In 1984 June Factor and Gwenda Davey initiated a study to observe and document the play activities of children in a multi-cultural primary school in Melbourne, Victoria. 'Play & Friendships in a Multi-Cultural Playground' was made possible through the support of the Research Centre of the Institute of Early Childhood Development and the Human Rights Commission. The study researcher was Heather Russell and the photographer was Tess Guggenheimer.

Most of the children in the inner suburban primary school came from non-English speaking backgrounds and lived in a nearby high-rise public housing complex. Many children went home for lunch every day so at most, about 200 of the 342 children who attended the school were in the playground at lunchtime.

Playground observations took place in two stages: one period of 20 days over a four-week period and a second period of 12 days over five weeks. A subsequent interview program conducted by Russell involved 46 children, seeking more specific information about their play, games, folkloric activities and friendships. Every effort was made to ensure a diverse cultural mix that took into account gender and age differences.

The school had a high number of newly arrived Indochinese children, many of whom had a disrupted early education, sometimes in refugee camps. Each year level could vary in age up to three years. A minority of children spoke English at home and the majority (55%) were from families where the main breadwinner was unemployed or receiving welfare benefits. The play areas at the school were not ideal and there was a reliance on surrounding public space to augment them. Even so, girls who wanted to play ball games such as netball were not accommodated. No netball court existed. Girls who were interested in playing ball games played cricket or football instead.

Gender, age and cultural background all contributed to the interesting study findings. In general, girls were more likely to engage in traditional rule-bound games than boys and to play in smaller and more homogenous cultural groups. Boys were more likely to play in larger, more multi-cultural groups due to the nature of their preferred play (football and soccer).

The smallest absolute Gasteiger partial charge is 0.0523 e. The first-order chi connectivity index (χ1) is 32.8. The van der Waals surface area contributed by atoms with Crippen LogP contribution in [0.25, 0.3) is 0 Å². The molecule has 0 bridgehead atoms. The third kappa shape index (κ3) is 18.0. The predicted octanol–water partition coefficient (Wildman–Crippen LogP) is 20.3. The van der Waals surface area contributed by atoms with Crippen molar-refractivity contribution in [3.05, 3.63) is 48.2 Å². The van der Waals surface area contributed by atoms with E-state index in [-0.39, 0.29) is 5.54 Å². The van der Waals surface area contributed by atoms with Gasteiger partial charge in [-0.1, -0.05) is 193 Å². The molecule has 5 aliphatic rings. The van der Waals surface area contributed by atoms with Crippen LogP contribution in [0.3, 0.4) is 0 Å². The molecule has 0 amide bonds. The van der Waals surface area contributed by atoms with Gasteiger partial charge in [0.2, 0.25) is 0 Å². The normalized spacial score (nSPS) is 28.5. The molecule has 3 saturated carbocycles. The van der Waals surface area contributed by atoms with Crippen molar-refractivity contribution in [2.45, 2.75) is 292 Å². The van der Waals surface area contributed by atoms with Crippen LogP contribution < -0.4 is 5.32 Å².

Furthermore, games that may have been played in Indochinese schools by both girls and boys, such as high jump, were rarely played by boys here due to different understandings of what constituted girls' and boys' play. 'It seems that male-female divisions in playground games are strongly marked in Australia and that this is very quickly picked up by immigrant children', observed Russell.

Russell made several important recommendations based on the findings of the study:

1. Primary schools should provide playground space which is appropriate to the play requirements of children of different ages. Privacy and security are important factors to consider.

2. Children's traditional games should be encouraged in the playground because they are challenging and involve the development of important physical skills. They are also an acceptable expression of children's cultural diversity and a means of cultural interchange. (Boys playing marbles adopted flicking styles of children from different ethnic backgrounds, for example.)

3. Children from different ethnic backgrounds should be encouraged to engage in folkloric play. Those children who, for whatever reason, do not know any traditional games should be assisted to learn games and verbal lore from their own cultural background, as well as games that are in vogue in their own play environment.

4. Children need to be exposed to traditional rhymes and songs in the English language that can be used during play, such as skipping rhymes. Verbal lore is an excellent way of introducing children to a new language.

5. Playground equipment should be challenging and provide a wide range of opportunities for a wide range of children. It provides opportunities for group interaction.

The study findings were published as Play and Friendships in a Multi-Cultural Playground, authored by Heather Russell (assisted by Gwenda Davey and June Factor), Australian Children's Folklore Publications, Institute of Early Childhood Development, Melbourne, 1986. The publication, fieldwork notes, recordings and photographs are held by Museums Victoria, within the Australian Children's Folklore Collection archive HT 8469, ACFC Series 4, Play & Friendships in a Multi-Cultural Playground, 1984. The archive comprises 29 audio tapes, containing interviews with 46 children; 84 photographs; four videotapes of compiled footage; data observation sheets of playground activity; and data sheets containing written descriptions of games.

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